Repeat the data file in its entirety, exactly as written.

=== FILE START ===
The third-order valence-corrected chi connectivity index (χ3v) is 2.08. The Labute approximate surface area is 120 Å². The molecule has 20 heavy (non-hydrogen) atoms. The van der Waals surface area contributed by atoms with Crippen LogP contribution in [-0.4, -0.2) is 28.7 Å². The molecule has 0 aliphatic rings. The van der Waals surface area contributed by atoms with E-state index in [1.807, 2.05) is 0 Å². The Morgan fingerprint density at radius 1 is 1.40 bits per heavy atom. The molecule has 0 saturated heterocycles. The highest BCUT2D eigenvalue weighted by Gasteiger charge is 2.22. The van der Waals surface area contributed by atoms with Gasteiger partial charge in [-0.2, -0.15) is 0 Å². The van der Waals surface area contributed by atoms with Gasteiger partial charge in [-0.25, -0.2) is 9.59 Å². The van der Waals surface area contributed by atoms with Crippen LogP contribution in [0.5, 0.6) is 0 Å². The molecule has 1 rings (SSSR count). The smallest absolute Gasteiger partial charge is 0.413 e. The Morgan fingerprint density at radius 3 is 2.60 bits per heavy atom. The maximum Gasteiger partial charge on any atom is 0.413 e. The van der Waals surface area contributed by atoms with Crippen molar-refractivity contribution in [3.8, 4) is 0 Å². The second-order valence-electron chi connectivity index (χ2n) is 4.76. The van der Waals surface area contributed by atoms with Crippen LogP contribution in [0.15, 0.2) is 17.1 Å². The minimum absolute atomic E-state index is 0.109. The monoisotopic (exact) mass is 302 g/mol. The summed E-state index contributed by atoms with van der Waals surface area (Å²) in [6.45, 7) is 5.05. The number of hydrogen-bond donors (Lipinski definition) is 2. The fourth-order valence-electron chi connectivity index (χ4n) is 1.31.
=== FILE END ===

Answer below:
The third-order valence-corrected chi connectivity index (χ3v) is 2.08. The Labute approximate surface area is 120 Å². The molecule has 20 heavy (non-hydrogen) atoms. The van der Waals surface area contributed by atoms with Crippen LogP contribution in [-0.4, -0.2) is 28.7 Å². The molecule has 0 aliphatic rings. The van der Waals surface area contributed by atoms with E-state index in [1.807, 2.05) is 0 Å². The Morgan fingerprint density at radius 1 is 1.40 bits per heavy atom. The molecule has 0 saturated heterocycles. The highest BCUT2D eigenvalue weighted by Gasteiger charge is 2.22. The van der Waals surface area contributed by atoms with Gasteiger partial charge in [-0.2, -0.15) is 0 Å². The van der Waals surface area contributed by atoms with Gasteiger partial charge in [-0.25, -0.2) is 9.59 Å². The van der Waals surface area contributed by atoms with Crippen LogP contribution in [0.5, 0.6) is 0 Å². The molecule has 1 rings (SSSR count). The smallest absolute Gasteiger partial charge is 0.413 e. The Morgan fingerprint density at radius 3 is 2.60 bits per heavy atom. The maximum Gasteiger partial charge on any atom is 0.413 e. The van der Waals surface area contributed by atoms with Crippen molar-refractivity contribution in [3.8, 4) is 0 Å². The second-order valence-electron chi connectivity index (χ2n) is 4.76. The van der Waals surface area contributed by atoms with Crippen LogP contribution in [0.15, 0.2) is 17.1 Å². The minimum absolute atomic E-state index is 0.109. The monoisotopic (exact) mass is 302 g/mol. The summed E-state index contributed by atoms with van der Waals surface area (Å²) in [6.45, 7) is 5.05. The number of hydrogen-bond donors (Lipinski definition) is 2. The fourth-order valence-electron chi connectivity index (χ4n) is 1.31.